1. What particularly interesting or valuable things did you learn from the study?

In my current classroom, I attempt to incorporate technology as much as possible into the science curriculum.  I am currently running a pilot blended learning program at my school and hope to expand it next school year to include incorporation of project-based learning.  As such, this study is key to my areas of interest.  First and foremost, the study provides valuable information about the validity of utilizing technology in a PBL environment.  Achievement data from this study demonstrates that students will still acquire the requisite content knowledge if such a method is used. The study’s findings regarding student motivation are also encouraging because they indicate that students find the experience to be worthwhile.  Furthermore, the demographics of the school utilized for the study are fairly similar to mine so there is no reason for colleagues to discount the findings of this research. 

While I have previously used numerous technology-based applications for both traditional instruction and project-based learning, I have never utilized a platform as fully formed and comprehensive as Alien Rescue.  This new media enhanced PBL environment is very appealing and based on previous experiences with my own students I believe this would be extremely beneficial in terms of both learning and motivation.  Typically technology-based instruction of the past has involved the standard curriculum and the incorporation of technology-based applications for product creation where applicable.  However, Alien Rescue is highly integrated into the curriculum and seems to be the type of application there needs to be more of in the future if true technology integration in the science curriculum is the goal.  Though I am not currently teaching 6th grade science, I will be investigating other technology-based PBL environments for use with my 7th grade curriculum and will utilize Alien Rescue the next time I have the opportunity to teach space science.  This research is yet another example of the expansion of technology into middle school science and helps to significantly inform aspects of my future research focus.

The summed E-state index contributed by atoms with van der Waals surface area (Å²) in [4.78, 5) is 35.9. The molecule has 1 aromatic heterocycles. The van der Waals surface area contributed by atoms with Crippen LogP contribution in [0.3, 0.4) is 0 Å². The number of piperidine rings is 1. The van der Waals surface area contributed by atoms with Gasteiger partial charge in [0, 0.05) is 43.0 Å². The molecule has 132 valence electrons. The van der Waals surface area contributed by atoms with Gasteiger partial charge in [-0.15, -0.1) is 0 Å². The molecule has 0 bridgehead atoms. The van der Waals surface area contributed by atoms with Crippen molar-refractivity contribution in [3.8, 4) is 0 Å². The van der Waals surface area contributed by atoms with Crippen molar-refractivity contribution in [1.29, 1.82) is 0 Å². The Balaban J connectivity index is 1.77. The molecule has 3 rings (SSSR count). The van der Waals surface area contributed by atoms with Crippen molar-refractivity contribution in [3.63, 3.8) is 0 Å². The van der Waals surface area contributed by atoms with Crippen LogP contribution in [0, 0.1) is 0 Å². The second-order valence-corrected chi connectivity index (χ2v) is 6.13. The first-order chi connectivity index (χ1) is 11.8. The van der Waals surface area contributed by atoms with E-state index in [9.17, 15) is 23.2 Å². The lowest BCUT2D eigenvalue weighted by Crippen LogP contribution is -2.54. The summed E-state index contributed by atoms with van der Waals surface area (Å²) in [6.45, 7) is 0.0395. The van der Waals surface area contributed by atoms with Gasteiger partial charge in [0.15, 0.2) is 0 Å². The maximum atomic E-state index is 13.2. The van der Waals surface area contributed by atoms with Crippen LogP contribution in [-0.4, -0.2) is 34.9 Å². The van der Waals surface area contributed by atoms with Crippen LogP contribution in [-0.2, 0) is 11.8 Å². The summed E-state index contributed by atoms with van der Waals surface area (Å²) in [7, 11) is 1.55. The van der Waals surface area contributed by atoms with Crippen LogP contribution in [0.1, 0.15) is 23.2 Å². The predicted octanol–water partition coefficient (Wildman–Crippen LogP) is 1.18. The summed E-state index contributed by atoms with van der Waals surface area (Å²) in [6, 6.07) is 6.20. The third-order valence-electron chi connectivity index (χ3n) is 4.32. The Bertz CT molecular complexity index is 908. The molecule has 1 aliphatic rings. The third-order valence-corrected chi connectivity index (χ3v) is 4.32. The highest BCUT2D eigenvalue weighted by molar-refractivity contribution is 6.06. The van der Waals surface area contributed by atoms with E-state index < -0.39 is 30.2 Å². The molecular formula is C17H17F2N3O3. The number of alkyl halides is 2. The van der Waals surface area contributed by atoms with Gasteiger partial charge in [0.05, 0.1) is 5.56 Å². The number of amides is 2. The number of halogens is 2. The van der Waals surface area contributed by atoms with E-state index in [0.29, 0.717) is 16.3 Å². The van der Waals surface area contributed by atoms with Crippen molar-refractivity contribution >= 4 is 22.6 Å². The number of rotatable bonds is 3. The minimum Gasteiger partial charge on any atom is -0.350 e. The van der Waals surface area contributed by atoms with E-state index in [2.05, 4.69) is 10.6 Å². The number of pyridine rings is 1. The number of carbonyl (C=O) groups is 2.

Barab, S., Thomas, M., Dodge, T., Carteaux, R., & Tuzun, H. (2005). Making learning fun: Quest Atlantis, a game without guns. Educational Technology Research and Development, 53(1), 86-107.

Carrington, V. (2004). Texts and literacies of the Shi Jinrue. British Journal of Sociology of Education, 25(2), 215-228.

Judson, E. (2010). Improving technology literacy: Does it open doors to traditional content? Educational Technology Research and Development, 58(3), 271-284.

Ketelhut, J.D. (2007). The impact of student self-efficacy on scientific literacy skills: An exploratory investigation in River City, a multi-user virtual environment. Journal of Science Education and Technology, 16(1), 99-111.

Liu, M., Williams, D., & Pedersen, S. (2002). Alien Rescue: A problem-based hypermedia learning environment for middle school science. Journal of Educational Technology Systems, 30, 255-270.

Liu, M., Toprac, P., & Yuen, T. (2009). What factors make a multimedia learning environment engaging: A case study. In R. Zheng (Ed.), Cognitive effects of multimedia learning (pp. 173-192). Hershey, PA: Idea Group, Inc.

Liu, M., Horton, L., Olmanson, J., & Toprac, P. (2011). A study of learning and motivation in a new media enriched environment for middle school science.  Educational Technology Research and Development, 59(2), 249-265.

Shernoff, D.J., Csikszentmihalyi, M., Schneider, B, & Shernoff, E.S. (2003). Student engagement in high school classrooms from the perspective of flow theory. School Psychology Quarterly, 18(2), 158-176.